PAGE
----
If you’re worried about their safety, I have to say, they did a good job keeping people together who were experiencing similar crises and needed similar care. During my first hospitalization, they moved me the morning after I got there. I arrived at my new unit crying. I was immediately surrounded by people who were worried about me. I remember one man specifically who was a few inches taller than me. He looked me dead in the eyes and said “If anyone bothers you, let me know”. No one bothered Brandon with the tattoos. I was also surprised at the people who didn’t seem worried about their stay. One gentleman said he’d been admitted by his doctor for not taking his bipolar meds. His wife was on vacation when this happened. I asked if she was going to come back early. He shrugged his shoulders and said, “ She’s on a work trip, she’ll come to get me when she gets back”. 

I want to say that for a long time I was afraid people would find out I’d been in the hospital for mental illness. I didn’t want to be laughed at or for people to think I was crazy. If you have someone in your life who goes through a crisis that requires inpatient care, do not joke about it. Avoid making derogatory comments about people who spend time in behavioral health hospitals. All kinds of people end up there for all kinds of reasons. There could be someone who’s self-harmed for the first time, those who are suicidal, those who are in the throws of a manic episode, and those who just couldn’t handle the cruelty of the world at a particular moment. We don’t stay in treatment forever and we live our lives right next to those who have no idea we’ve had this experience. If you don’t have anything kind and supportive to say, don’t say anything. I’m now proud to have survived what I have and grateful for what I learned.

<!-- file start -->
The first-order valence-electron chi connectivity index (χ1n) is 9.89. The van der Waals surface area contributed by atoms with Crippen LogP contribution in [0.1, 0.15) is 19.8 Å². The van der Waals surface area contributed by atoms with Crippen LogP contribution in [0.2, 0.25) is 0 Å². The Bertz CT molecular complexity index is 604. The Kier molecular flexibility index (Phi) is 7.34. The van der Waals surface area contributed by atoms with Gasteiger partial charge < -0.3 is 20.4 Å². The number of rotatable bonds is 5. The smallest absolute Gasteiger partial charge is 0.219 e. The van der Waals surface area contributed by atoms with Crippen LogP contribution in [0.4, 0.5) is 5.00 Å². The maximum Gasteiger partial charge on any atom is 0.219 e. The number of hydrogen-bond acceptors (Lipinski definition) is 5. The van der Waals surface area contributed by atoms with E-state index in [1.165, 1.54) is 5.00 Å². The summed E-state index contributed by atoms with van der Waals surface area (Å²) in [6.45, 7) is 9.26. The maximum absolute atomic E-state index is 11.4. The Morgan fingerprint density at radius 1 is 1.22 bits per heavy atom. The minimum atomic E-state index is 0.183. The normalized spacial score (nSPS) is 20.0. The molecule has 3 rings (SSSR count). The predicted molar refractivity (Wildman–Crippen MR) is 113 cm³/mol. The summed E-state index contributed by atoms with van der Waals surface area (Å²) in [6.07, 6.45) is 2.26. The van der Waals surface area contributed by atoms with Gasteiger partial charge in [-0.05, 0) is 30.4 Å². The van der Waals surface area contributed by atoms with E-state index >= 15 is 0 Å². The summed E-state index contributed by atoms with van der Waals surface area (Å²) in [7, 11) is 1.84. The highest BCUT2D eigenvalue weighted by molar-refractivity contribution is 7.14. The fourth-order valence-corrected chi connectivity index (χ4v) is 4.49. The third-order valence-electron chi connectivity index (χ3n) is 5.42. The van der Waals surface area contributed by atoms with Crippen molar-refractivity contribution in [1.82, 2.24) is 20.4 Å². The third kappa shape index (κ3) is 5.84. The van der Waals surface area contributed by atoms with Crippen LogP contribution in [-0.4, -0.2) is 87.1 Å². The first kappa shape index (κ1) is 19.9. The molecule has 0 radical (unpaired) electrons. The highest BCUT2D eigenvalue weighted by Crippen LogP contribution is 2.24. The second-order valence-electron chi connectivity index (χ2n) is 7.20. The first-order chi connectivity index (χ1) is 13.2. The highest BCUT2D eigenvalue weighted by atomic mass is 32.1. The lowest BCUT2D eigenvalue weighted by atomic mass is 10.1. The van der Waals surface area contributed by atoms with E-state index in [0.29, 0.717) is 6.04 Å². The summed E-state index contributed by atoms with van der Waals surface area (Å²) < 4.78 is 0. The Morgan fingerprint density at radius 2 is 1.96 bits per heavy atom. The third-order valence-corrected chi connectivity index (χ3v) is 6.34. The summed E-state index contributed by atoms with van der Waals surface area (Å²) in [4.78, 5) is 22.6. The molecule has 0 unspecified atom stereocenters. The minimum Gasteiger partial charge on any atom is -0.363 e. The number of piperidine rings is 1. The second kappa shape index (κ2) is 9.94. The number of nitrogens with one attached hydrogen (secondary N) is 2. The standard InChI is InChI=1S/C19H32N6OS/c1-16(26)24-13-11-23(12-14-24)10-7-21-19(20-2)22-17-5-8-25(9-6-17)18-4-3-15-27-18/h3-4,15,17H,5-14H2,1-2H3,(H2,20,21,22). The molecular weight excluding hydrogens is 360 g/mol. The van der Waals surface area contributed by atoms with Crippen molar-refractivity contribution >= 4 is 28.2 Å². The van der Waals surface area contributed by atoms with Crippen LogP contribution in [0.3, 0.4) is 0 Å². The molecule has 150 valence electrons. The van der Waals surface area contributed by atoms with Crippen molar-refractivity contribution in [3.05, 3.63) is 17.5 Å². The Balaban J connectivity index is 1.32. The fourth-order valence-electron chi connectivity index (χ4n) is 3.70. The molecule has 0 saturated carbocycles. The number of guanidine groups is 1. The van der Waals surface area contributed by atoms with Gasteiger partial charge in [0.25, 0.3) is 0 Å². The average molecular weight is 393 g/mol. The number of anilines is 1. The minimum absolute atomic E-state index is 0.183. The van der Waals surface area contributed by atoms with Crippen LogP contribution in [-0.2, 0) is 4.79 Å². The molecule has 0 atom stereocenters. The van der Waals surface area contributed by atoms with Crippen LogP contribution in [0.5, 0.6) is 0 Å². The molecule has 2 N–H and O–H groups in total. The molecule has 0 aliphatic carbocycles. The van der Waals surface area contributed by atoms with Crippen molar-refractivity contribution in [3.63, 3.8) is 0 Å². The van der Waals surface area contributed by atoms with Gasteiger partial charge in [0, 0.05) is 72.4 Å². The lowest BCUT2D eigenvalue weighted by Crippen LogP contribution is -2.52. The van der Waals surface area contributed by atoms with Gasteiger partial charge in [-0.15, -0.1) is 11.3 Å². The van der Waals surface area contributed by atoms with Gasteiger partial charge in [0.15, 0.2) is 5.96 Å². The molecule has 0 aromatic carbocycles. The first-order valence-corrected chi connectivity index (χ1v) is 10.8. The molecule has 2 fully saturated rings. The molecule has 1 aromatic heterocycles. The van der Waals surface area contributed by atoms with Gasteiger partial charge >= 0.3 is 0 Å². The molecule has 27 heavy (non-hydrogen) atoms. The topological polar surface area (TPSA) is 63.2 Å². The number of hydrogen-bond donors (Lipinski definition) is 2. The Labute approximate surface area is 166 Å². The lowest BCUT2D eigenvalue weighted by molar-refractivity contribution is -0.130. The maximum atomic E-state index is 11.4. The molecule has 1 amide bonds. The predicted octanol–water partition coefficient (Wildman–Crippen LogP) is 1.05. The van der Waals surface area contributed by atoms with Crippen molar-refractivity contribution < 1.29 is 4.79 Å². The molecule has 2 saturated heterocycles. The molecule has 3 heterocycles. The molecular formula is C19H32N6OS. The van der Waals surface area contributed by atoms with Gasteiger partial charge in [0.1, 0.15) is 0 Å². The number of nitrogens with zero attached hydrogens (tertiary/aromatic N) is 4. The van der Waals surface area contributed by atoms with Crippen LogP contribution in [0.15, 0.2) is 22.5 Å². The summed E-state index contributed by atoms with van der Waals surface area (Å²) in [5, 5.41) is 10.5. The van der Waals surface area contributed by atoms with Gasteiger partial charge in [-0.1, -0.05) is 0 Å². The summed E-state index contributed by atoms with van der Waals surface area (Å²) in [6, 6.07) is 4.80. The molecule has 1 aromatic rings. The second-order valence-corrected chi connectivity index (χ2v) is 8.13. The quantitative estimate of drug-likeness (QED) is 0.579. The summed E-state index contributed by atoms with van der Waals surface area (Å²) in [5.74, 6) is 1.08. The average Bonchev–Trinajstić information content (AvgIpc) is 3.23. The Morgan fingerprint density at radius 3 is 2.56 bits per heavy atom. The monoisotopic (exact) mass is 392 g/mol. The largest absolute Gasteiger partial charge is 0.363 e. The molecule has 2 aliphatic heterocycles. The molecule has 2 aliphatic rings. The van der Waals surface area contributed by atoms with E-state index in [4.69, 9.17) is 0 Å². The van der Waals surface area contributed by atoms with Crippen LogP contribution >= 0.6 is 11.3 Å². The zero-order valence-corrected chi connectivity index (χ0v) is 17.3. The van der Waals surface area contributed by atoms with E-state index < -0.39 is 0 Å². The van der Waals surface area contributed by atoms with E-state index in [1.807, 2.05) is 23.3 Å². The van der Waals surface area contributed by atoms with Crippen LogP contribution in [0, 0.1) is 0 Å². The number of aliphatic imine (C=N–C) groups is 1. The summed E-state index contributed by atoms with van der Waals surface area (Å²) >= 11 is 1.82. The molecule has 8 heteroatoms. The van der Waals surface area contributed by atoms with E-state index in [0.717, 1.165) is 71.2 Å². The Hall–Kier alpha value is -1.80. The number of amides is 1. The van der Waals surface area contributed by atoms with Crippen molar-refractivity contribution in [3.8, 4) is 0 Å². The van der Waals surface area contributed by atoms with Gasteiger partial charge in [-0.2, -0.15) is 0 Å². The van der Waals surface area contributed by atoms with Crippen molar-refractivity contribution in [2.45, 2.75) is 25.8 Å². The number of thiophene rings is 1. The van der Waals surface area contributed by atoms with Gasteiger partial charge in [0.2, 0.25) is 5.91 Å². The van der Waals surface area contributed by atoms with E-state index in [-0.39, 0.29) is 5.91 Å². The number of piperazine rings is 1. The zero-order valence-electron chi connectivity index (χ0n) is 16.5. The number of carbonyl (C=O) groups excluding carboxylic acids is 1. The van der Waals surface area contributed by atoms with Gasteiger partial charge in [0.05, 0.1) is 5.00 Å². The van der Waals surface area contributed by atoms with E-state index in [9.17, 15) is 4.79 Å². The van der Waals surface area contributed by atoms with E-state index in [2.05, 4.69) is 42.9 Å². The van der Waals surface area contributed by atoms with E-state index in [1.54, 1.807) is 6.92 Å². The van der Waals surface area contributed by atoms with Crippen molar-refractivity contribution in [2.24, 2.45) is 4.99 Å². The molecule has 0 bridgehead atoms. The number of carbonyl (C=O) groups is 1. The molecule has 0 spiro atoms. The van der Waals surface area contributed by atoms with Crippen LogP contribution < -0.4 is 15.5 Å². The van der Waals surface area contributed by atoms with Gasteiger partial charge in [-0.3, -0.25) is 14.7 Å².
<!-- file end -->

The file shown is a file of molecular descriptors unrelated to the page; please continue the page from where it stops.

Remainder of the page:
Another piece of advice I think is important is that a partial hospitalization program is important to support someone who’s experienced significant mental health challenges. I was lucky that the insurance I was on covered my PHP program. If you have insurance that will make it affordable, I cannot recommend it enough. It gave me the tools I needed to move to seeing a therapist one day a week and it helped me get my medications straightened out. I also was surrounded by others who had similar struggles to me. I did have a touch of imposter syndrome. I couldn’t figure out how I’d ended up there. I hadn’t experienced any significant trauma. Others who were in my therapy group were combat vets and victims of domestic violence. I kept rehearsing the facts that I’d had a loving childhood, gotten good grades, graduated from college, and had the considerable privilege. Why was I this depressed? It took me a while to understand that comparing suffering is a waste of time. My brain was sick and I needed help, so I belonged there for that season. 

In ending this post, I want to encourage those who are struggling with suicidal ideation that life can get better and to ask for help. For those who have a family member in the throes of a mental health crisis, it will be a long road, but it will get better. Time, patience, and love help the journey be easier.